For a party that claims to represent law and order, the Montana Republican Party has certainly done some real damage to the ability of law enforcement officers to arrest and prosecutors to convict those who kill other people using firearms. As a result of 2009 Legislature’s passage of HB 228, it’s very difficult for prosecutors to convict anyone who asserts “self-defense” as a justification for killing someone else.
In the 2009 session, TEA Party legislators like Krayton Kerns carried a bill for Gary Marbut and the NRA which made it much easier to kill without fear of conviction. Back then, Marbut sent out a celebratory e-mail criticizing “the few law enforcement administrators and prosecutors who are so afraid of armed citizens that they lied and claimed end-of-life-on-Earth in opposing HB 228.”
The resulting cases of unprosecuted gun assaults was more than predictable, it was predicted by those who testified against the bill back in 2009. As jhwygirl noted back then, the list of opponents included law enforcement officials and those who protect the rights of those threatened by violence. Those in opposition included:
- Montana Coalition Against Domestic and Sexual Violence
- Montana Association of Chiefs of Police
- Montana Police Protective Association
- Montana County Attorney’s Association
- Montana Sheriff’s and Peace Officers Association
- Montana Human Rights Network
- The Associated Students of Montana State University
- The Associated Students of the University of Montana
Even the typically very conservative Daily Interlake opined that the revised Montana castle doctrine law would make it easier to get away with murder:
As worded now, there is just too much opportunity for manipulation of the law by those who wish to do evil. For instance, it would be possible to taunt someone into attacking you in your own home for the sole purpose of taking that opportunity to “justifiably” kill your enemy. No one is saying that happened in this case, but as currently worded, the law provides a license to murder for those who are duplicitous.
And that’s precisely what we’re seeing across Montana. Given the cover of near-immunity from prosecution, people are asserting self-defense after shooting someone rather than walking away and resolving the conflict peacefully. Laws exist not to fulfill macho fantasies of middle-aged legislators who imagine themselves on the dusty plains of the Old West, but to ensure that civility comes before violence, and that the latter is only used as a last resort.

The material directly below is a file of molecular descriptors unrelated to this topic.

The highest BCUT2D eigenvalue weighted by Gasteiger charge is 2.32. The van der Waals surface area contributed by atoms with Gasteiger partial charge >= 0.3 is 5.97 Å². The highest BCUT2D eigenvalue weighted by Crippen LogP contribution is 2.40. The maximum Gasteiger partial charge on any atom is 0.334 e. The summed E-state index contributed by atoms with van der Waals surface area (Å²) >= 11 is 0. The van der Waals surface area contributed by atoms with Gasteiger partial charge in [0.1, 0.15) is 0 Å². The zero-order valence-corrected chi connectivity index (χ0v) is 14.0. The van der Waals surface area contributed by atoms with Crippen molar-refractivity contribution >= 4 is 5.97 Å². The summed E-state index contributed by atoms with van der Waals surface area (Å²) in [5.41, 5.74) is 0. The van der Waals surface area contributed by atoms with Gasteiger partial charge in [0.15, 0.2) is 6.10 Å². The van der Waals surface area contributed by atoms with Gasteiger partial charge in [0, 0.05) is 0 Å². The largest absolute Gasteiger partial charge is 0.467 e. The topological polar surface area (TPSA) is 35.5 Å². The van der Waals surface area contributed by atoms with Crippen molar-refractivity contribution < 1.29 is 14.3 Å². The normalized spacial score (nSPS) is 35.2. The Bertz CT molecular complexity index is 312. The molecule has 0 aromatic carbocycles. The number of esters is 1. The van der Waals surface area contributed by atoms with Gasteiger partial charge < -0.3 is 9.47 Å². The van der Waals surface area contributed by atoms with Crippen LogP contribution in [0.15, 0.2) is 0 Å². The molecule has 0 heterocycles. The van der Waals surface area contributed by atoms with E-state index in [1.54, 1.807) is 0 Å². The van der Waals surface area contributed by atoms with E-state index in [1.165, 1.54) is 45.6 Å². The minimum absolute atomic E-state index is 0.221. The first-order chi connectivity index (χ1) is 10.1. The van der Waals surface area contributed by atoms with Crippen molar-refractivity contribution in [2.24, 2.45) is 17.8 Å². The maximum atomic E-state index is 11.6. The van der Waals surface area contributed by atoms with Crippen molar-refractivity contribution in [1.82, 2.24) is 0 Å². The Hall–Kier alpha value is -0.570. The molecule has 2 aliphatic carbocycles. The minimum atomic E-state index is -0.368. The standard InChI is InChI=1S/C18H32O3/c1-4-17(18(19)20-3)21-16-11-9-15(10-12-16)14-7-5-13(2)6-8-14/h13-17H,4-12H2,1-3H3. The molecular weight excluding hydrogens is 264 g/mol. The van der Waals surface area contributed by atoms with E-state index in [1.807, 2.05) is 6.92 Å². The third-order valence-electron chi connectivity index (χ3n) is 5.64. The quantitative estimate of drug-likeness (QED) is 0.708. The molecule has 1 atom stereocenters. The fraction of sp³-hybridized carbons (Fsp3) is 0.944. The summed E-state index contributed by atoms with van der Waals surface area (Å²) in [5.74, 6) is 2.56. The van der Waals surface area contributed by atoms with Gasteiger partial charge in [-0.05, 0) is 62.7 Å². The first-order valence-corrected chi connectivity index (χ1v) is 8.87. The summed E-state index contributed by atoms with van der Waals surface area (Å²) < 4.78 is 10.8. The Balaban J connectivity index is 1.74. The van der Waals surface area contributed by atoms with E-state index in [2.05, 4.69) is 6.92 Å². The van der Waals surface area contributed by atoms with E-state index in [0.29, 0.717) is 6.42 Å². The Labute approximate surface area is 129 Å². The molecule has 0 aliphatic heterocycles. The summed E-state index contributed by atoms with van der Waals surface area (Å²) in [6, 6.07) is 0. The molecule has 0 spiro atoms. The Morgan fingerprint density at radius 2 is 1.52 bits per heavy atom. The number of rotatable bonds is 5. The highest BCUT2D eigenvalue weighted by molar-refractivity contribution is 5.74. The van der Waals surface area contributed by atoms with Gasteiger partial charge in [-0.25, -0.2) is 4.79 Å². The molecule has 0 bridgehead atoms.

It’s time to change Montana’s law back to one that actually discourages people from using their weapons instead of their words, unless we want to see more of this violence:
A 35-year-old Billings man charged with shooting another man to death early Sunday said he went to confront the victim over a pit bull puppy and a gun he believed the victim had stolen.
Bearcomesout said he chambered a round in his .45-caliber pistol and Santiago turned to face him, court records said.
“The defendant said he believed Santiago was reaching for a weapon,” the affidavit said. “The defendant then shot Santiago repeatedly.”
However, Dutton said the alleged shooter was the only person to witness it. Dutton said the alleged gunman’s wife called authorities but only heard shots fired. “When a person makes the assertion of self defense, you have to prove that it wasn’t,” Dutton said.
That night, in a doorway at the back of his garage, Mr. Harper aimed a gun at the unarmed Mr. Fredenberg, fired and struck him three times. Mr. Fredenberg crumpled to the garage floor, a few feet from Mr. Harper. He was dead before morning.
Had Mr. Fredenberg been shot on the street or sidewalk, the legal outcome might have been different. But on Oct. 9, the Flathead County attorney decided not to prosecute, saying that Montana’s “castle doctrine” law, which maintains that a man’s home is his castle, protected Mr. Harper’s rights to vigorously defend himself there. The county attorney determined that Mr. Harper had the right to fetch his gun from his bedroom, confront Mr. Fredenberg in the garage and, fearing for his safety, shoot him.
A man who police said shot his Wal-Mart co-worker in a dispute over the length of a work break has been released from custody because his actions may be protected by Montana’s recently enacted “castle doctrine” law.
The shooting, which took place Monday evening, is under investigation by the Billings Police Department and could still result in charges. But Yellowstone County Attorney Dennis Paxinos said language in the “castle doctrine” bill passed during the last session of the Montana Legislature required him to release the shooter until more information becomes available.